|Olympus E-PL3||optional||n||3.0||460||tilting||n||1/4000s||5.5||n||Y||Olympus E-PL3|
|Olympus E-PM1||optional||n||3.0||460||fixed||n||1/4000s||5.5||n||Y||Olympus E-PM1|
|Olympus E-PL1||optional||n||2.7||230||fixed||n||1/2000s||3.0||Y||Y||Olympus E-PL1|
|Panasonic FZ200||1312||n||3.0||460||swivel||n||1/4000s||12.0||Y||Y||Panasonic FZ200|
|Panasonic LX7||optional||n||3.0||920||fixed||n||1/4000s||11.0||Y||Y||Panasonic LX7|
|Panasonic FZ150||202||n||3.0||460||swivel||n||1/2000s||12.0||Y||Y||Panasonic FZ150|
|Panasonic GF3||none||n||3.0||460||fixed||Y||1/4000s||3.2||Y||n||Panasonic GF3|
The Olympus XZ-1 has an intervalometer built-in. This enables the photographer to capture time lapse sequences, such as flower blooming, a sunset or moon rise, without purchasing an external camera trigger and related software.
Both the XZ-1 and the LX5 have zoom lenses built in. The XZ-1 has a 28-112mm f/1.8-2.5 optic and the LX5 offers a 24-90mm f/2.0-3.3 (focal lengths in full frame equivalent terms). Hence, the Panasonic provides a wider angle of view at the short end than the Olympus, but less tele-photo reach at the long end. The XZ-1 offers the faster maximum aperture.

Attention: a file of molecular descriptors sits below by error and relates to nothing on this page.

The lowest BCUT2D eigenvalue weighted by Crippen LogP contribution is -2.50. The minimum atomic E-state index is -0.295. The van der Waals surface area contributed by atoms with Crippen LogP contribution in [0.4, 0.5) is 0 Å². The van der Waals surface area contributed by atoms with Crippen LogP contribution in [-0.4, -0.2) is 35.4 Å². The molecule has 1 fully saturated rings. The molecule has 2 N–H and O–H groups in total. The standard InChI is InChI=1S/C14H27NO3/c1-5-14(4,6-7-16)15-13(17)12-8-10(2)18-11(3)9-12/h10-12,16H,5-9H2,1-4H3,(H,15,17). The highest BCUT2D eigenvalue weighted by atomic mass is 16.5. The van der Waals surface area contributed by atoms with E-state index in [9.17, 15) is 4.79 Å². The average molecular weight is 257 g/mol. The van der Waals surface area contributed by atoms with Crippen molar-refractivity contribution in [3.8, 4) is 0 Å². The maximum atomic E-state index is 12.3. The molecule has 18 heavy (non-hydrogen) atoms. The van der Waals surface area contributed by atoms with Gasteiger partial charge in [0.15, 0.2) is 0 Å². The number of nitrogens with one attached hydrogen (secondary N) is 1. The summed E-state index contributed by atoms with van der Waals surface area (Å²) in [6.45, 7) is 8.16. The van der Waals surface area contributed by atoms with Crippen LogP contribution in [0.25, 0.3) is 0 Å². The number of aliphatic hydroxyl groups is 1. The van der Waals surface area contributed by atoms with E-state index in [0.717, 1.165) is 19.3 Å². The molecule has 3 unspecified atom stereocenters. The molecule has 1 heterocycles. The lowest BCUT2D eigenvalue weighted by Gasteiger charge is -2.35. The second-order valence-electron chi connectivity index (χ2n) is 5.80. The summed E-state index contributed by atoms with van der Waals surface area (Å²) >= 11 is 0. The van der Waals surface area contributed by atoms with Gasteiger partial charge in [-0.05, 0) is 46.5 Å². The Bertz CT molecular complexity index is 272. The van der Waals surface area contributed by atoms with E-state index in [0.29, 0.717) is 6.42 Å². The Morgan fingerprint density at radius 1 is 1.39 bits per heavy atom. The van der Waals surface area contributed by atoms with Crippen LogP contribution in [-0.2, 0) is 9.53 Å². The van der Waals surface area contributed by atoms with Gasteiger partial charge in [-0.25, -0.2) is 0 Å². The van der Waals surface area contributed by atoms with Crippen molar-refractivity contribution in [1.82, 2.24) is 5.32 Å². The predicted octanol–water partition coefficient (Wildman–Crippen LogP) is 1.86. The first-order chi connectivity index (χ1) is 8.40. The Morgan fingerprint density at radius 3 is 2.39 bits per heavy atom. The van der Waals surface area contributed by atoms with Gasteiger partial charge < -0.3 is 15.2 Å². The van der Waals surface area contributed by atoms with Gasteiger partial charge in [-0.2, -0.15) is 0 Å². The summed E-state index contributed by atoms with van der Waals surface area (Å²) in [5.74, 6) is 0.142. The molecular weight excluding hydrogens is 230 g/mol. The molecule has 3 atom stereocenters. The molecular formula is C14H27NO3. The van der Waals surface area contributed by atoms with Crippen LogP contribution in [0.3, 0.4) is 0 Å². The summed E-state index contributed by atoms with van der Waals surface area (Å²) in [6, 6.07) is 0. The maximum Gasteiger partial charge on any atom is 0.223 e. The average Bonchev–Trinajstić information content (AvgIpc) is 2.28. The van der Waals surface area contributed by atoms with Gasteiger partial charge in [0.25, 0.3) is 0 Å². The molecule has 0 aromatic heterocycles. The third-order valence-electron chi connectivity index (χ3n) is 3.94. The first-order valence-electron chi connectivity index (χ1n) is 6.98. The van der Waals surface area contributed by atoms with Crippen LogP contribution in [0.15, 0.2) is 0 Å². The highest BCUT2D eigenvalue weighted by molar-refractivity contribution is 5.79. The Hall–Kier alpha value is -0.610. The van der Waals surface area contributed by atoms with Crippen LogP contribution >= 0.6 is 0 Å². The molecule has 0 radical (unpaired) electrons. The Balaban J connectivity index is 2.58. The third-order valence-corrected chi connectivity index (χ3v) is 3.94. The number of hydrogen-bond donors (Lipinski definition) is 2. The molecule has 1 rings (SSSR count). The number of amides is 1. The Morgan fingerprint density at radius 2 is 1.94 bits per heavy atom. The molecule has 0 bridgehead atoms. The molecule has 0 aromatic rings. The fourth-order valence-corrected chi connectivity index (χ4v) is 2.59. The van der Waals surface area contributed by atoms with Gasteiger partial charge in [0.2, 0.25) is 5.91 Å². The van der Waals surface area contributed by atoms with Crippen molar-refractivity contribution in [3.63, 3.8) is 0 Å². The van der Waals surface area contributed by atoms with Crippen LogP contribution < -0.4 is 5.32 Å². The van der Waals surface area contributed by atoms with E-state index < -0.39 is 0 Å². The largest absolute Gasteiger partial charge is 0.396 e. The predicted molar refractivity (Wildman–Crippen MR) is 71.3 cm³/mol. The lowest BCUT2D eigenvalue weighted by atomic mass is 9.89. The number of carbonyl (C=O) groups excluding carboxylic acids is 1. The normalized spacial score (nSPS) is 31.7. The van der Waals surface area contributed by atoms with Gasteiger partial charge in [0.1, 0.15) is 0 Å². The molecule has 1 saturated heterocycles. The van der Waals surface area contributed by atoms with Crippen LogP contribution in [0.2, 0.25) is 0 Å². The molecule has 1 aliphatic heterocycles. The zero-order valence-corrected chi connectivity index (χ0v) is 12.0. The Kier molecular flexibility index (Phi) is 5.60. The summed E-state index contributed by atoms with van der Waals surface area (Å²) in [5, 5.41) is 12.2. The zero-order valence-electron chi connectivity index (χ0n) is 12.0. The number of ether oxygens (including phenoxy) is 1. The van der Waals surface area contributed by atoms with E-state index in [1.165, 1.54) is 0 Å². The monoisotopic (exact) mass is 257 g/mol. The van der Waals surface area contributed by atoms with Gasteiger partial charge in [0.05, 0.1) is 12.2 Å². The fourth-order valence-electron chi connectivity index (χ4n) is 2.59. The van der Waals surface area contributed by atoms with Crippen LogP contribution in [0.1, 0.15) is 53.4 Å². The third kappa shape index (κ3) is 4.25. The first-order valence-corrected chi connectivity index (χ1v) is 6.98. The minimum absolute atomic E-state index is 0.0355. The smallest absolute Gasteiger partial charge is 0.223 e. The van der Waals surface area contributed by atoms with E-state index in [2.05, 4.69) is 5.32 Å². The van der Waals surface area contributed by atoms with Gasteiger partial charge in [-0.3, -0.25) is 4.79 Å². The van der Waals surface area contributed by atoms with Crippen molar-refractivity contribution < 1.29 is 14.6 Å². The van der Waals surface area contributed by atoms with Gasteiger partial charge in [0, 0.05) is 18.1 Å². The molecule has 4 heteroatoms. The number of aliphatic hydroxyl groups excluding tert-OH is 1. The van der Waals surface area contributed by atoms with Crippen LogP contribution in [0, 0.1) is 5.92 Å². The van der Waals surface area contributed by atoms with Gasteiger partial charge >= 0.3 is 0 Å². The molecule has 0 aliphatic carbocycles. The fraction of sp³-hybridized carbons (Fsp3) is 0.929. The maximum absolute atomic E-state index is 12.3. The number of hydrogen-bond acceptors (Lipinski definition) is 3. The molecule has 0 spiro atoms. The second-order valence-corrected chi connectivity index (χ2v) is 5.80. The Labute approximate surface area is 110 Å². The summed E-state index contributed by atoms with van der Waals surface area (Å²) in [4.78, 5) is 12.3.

Concerning the storage of imaging data, both the XZ-1 and the LX5 write their files to SDXC cards.
For some imaging applications, the extent to which a camera can communicate with its environment can be an important aspect in the camera decision process. The table below provides an overview of the connectivity of the Olympus XZ-1 and Panasonic Lumix DMC-LX5 and, in particular, the interfaces the cameras (and selected comparators) provide for accessory control and data transfer.